Frankly, I don't understand you. I'm offering you a plum. I'm handing you an opportunity in the heart of the city where the whole world's heading: journalists, corporate leeches, Japanese tourists, Greco-Roman wrestlers. It's on a boat bobbing on the earth's loveliest harbor. It's selling something everybody wants—why, they're out there right now, signaling from their skiffs, yoo-hooing from their yachts, braying from the beaches. Many of them are naked, or nearly so. Half of them are female. No, I don't understand you at all.
Look, I'll be blunt: Boat Boy needs you. He's handsome. He's friendly. He's 28. He's hurting. His partner, Michelle, the smart looker with the blonde hair halfway to her heels, just walked off his boat and out of his life. The busiest 17 days of his life are about to begin. And you just sit there, slack-jawed, staring at some magazine when you might really be experiencing the Olympic city. When you might be first mate on Matthew Rose's ice-cream boat.
Awww, good on ya, mate, just a trial run, hop aboard! Matthew'll do the maneuvering and marketing, you man the money and menu: buck and a half Aussie for a Paddle Pop, $2.50 for a Mud Puddle, a Gaytime or a Cornetto, $3 for a chocolate-covered Magnum. You still look doubtful. Never heard of an ice-cream boat? This is Sydney, mate. Paris you do by foot, San Fran by trolley, London by double-decker. Sydney by dinghy or doggie paddle.
Because this harbor is it, see. A place where God sank all 10 fingers into the land and scooped out coves, cliffs, bluffs, beaches, hills, headlands and inlets, so that every boatie would have a sweet place out of the wind to drop his anchor and his cares, so every beachie would have a crescent of white sand on which to lay her sweet bikinied bottom, so every poor bloke on foot or in car who couldn't quite make it down onto the stage itself would have another bend in the road, another rise, another perch from which to gaze down at the pageant of light, color and waterborne craft and hear his heart sing. Twenty-five liquid square miles of Main Street, mall, swimming hole, fishing hole, fairground and playground, all poured into one.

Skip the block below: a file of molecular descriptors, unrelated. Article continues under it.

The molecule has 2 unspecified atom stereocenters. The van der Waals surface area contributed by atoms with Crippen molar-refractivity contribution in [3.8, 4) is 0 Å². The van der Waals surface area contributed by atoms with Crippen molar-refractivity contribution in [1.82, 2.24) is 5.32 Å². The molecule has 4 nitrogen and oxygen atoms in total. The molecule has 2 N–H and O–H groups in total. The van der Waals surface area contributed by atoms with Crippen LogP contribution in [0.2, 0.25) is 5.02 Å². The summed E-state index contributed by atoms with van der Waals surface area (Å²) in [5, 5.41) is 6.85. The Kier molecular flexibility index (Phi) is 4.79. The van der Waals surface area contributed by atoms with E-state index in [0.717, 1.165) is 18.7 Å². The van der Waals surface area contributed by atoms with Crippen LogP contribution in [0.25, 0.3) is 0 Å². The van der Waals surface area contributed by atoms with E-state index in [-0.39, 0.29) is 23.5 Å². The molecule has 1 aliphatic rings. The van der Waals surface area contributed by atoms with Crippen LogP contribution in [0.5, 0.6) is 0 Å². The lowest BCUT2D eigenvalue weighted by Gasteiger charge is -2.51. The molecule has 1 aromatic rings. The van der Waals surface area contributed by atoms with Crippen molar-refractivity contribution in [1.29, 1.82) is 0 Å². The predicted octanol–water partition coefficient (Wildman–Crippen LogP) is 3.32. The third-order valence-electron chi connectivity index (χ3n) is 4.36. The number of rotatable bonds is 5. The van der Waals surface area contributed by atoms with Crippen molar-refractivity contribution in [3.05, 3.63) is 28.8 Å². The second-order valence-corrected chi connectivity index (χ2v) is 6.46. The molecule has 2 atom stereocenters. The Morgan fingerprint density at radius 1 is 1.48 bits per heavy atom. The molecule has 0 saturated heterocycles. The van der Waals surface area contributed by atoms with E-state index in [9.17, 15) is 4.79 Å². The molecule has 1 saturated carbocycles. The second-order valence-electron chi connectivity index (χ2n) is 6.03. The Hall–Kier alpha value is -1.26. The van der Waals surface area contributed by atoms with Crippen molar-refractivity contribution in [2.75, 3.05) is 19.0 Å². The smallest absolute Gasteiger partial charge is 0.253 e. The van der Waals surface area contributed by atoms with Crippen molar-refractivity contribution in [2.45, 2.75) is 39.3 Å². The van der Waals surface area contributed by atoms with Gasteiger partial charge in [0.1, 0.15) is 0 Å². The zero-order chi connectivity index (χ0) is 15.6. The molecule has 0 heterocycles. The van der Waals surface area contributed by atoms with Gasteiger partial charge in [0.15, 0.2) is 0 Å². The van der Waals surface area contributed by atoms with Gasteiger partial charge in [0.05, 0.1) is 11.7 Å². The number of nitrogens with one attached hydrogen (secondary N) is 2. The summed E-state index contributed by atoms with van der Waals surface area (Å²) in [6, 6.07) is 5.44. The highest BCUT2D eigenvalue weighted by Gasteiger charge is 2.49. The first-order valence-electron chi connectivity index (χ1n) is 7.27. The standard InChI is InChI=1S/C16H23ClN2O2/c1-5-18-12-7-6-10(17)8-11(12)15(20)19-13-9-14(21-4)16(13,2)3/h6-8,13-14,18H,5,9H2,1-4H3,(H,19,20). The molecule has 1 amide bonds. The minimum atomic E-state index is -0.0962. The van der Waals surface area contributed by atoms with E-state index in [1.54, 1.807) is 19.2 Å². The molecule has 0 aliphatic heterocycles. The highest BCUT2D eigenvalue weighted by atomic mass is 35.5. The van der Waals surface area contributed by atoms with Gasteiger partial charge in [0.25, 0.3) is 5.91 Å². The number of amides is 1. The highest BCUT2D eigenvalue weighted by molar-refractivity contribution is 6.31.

Here, if you're a Sydneysider, is where you'll come for all your big firsts: first kiss, first grope, first wedding. Here—if the number of sniffling customers cradling urns full of ashes that Matthew takes out in his second job, as Harbour Taxi pilot, is any indication—is where you'll come for your lasts, too. Your in-betweens? You'll spend those kissing arse and nosing grindstone just to stay nearby. If you can't mortgage $3 million to live on Sydney Harbour, you'll borrow 300 thou to sail it, grub 10 grand to putter it, drop $150 for a restaurant table overlooking it, fork over a five to ferry it or pinch a buck-twenty to bus to it with a ratty towel and a cooler full of greasy chicken and cold beer. But mogul or mooch, what you'll always lack, what you'll always need—what's a mall, what's a Main Street, what's a fairground without one?—is an ice cream.